Indonesia Expat
Comedy Featured Observations

One in a Million

One in a Million

“Who wants to be a millionaire?” “She’s one in a million.” “I feel like a million dollars.”

A million is a special number. Not small, not huge. A nice comfortable big-ish size, in fact. A hundred, unless referring to a person’s age or the number of press-ups they can do, isn’t quite as impressive. A trillion is too immense, too unimaginable. It’s like a black hole.

What about a million rupiah? Satu juta rupiah certainly doesn’t sound like much money anymore. I can’t pretend it is unless you are among society’s lowest income earners – then it can feed a lot of mouths. But its value has been worse in the past. In 1998 during the Asian financial crisis, people anxiously studied exchange rate charts in the same way they now look at Covid-19 case charts. Here is a brief list of what Rp1 million can get you these days.


We live in strange times. These words have been repeated by every generation since fish started hauling themselves onto the land 385 million years ago. But we really do. The first indication that the world was beginning a new cycle of strangeness was in 2016 when singer/songwriter Bob Dylan was awarded the Nobel prize for literature. This baffling episode was followed by Brexit when the UK population voted to fill the Channel Tunnel back in. Then came the shocking election to the White House of a man who boasts about his country’s “super-dupa missiles” and describes police brutality as “beautiful”. What came next was the COVID-19 pandemic. Who would have bet on it last year? And there’s the way of doubling your money. Just think of the craziest most unlikely change that’s coming next and put your money on it. You’re bound to win.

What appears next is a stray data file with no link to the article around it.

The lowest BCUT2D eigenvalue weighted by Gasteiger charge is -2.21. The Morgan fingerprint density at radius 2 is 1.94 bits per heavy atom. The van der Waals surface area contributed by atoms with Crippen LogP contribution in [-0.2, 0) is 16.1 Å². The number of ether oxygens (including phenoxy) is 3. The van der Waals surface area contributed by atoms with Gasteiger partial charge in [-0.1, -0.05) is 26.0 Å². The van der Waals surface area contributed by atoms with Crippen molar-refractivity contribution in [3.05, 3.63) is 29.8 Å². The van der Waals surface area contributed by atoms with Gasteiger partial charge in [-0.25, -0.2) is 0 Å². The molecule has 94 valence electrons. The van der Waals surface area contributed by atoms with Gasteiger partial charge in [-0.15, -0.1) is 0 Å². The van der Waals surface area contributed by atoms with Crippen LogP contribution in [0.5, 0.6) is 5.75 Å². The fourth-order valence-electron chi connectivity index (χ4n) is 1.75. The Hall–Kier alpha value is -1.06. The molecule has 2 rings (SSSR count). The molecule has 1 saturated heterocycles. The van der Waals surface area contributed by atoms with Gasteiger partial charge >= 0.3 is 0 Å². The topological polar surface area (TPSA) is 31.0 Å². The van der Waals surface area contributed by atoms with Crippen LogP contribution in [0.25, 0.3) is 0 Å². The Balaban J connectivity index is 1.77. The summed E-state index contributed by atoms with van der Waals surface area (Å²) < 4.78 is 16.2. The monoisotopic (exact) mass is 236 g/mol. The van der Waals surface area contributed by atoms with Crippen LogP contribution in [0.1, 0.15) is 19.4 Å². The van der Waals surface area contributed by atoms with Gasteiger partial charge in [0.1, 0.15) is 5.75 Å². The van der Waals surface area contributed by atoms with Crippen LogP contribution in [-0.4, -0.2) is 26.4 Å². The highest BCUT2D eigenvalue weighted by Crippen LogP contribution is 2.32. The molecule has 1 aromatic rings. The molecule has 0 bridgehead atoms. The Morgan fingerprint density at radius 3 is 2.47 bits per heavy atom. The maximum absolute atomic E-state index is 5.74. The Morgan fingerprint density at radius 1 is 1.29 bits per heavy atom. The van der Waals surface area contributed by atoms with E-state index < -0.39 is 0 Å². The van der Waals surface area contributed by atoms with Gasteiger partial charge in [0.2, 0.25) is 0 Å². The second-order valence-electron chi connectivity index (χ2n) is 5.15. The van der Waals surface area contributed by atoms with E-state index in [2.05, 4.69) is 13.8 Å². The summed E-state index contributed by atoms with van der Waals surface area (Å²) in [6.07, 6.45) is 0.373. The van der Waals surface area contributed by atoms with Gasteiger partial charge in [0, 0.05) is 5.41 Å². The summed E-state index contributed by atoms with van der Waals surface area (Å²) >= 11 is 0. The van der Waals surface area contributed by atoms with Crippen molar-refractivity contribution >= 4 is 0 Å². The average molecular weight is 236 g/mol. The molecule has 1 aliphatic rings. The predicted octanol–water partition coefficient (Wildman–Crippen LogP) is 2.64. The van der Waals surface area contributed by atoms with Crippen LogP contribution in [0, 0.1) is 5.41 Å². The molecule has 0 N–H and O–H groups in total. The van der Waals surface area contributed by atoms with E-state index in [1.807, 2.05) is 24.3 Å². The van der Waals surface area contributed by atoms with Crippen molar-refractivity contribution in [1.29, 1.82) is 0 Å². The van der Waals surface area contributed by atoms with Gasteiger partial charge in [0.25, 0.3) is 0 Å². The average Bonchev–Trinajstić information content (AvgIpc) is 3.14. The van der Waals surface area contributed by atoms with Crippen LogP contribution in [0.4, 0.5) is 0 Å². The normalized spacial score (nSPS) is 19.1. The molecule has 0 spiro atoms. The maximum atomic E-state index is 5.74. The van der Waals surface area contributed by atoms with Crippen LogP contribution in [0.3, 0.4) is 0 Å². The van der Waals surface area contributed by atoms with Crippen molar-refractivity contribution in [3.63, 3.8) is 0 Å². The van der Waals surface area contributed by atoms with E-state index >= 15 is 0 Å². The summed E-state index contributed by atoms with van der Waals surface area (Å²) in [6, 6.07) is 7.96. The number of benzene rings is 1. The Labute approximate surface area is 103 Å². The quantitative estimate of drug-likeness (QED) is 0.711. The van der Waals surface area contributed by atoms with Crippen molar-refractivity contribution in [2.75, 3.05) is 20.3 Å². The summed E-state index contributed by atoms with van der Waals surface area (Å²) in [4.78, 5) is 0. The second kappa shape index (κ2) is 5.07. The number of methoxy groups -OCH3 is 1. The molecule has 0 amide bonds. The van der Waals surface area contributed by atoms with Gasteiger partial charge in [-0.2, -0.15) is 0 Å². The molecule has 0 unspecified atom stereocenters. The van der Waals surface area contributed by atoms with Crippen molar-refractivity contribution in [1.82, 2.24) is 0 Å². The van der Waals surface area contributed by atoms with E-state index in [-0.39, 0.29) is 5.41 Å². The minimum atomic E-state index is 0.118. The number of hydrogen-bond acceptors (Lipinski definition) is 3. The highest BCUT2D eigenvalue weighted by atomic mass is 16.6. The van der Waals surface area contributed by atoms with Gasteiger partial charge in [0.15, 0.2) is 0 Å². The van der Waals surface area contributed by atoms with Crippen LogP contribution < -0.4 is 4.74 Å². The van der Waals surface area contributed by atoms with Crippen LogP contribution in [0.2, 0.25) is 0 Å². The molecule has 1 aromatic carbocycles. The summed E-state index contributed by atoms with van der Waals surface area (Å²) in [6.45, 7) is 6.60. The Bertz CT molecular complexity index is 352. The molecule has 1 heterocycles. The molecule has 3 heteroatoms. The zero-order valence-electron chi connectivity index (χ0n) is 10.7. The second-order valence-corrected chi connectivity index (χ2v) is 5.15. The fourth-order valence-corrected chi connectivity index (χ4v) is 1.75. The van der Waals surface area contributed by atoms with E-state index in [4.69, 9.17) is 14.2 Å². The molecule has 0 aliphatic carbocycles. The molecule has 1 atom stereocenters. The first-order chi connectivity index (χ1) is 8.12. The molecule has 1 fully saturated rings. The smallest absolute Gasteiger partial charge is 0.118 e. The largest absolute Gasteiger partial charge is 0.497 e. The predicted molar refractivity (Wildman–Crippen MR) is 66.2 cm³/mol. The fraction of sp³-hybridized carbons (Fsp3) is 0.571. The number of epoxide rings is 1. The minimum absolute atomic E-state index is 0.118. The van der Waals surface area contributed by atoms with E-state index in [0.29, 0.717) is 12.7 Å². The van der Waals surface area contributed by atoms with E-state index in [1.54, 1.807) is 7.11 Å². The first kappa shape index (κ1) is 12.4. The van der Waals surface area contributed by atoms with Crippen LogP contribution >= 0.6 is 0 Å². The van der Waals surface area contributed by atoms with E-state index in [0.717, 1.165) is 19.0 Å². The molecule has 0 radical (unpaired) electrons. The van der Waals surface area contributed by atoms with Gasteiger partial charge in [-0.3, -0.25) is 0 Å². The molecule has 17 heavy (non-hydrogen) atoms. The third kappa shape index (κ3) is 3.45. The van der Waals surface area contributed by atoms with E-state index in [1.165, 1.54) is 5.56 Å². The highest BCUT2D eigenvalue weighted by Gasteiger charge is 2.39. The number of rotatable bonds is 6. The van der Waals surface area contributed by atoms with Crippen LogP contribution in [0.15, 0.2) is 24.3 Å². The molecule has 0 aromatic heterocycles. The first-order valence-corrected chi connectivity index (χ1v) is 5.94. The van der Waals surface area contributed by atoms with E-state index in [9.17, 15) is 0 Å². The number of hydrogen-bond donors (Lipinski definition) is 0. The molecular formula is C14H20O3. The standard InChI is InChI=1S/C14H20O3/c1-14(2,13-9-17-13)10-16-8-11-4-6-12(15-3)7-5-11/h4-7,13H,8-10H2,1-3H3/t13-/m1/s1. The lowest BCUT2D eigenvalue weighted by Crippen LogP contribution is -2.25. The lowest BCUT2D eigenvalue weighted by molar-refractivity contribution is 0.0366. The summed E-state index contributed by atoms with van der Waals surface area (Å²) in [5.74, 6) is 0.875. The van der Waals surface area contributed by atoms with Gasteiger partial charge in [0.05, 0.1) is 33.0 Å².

It’s that time of the century again. Time for a new pandemic. It’s already here. I’m sure you’ve noticed it. The most famous pandemic of course was The Black Death, which killed up to 25 million people in the middle ages. This was despite several bizarre cures touted that included blood-letting, self-flagellation, eating rancid 10-year aged treacle, feeding a dog a biscuit soaked in your urine (it would die and you would live), ingesting crushed emeralds (strictly for the rich), and attending dinner parties (thought to help by relieving stress but in reality quickened the spread). Ultimately, quarantine and hygiene were found to be the best measures. So nothing has changed much since the mid-fourteenth century.


I say “temporary” because a bicycle that costs just Rp1 million will start to fall apart on your ride home from the shop where you purchased it, and will continue breaking apart no matter how many bolts you re-tighten. So spend more money if you want a sturdier model. Cycling has long been a popular pastime among Indonesia’s long-term expatriates. It’s a great way of getting to the bar three streets away for a start. These days some apps make cycling even more meaningful. You can monitor your journey, Livestream a close-up of your contorted face as you puff and pant up hills, and count the kilometres like Pacman. Cycling is good for your health and your immune system. Best of all? You can wear close-fitting Lycra and marvel at how better it looks on you the fitter and slimmer you get. Watch those rolls of fat gradually deflate!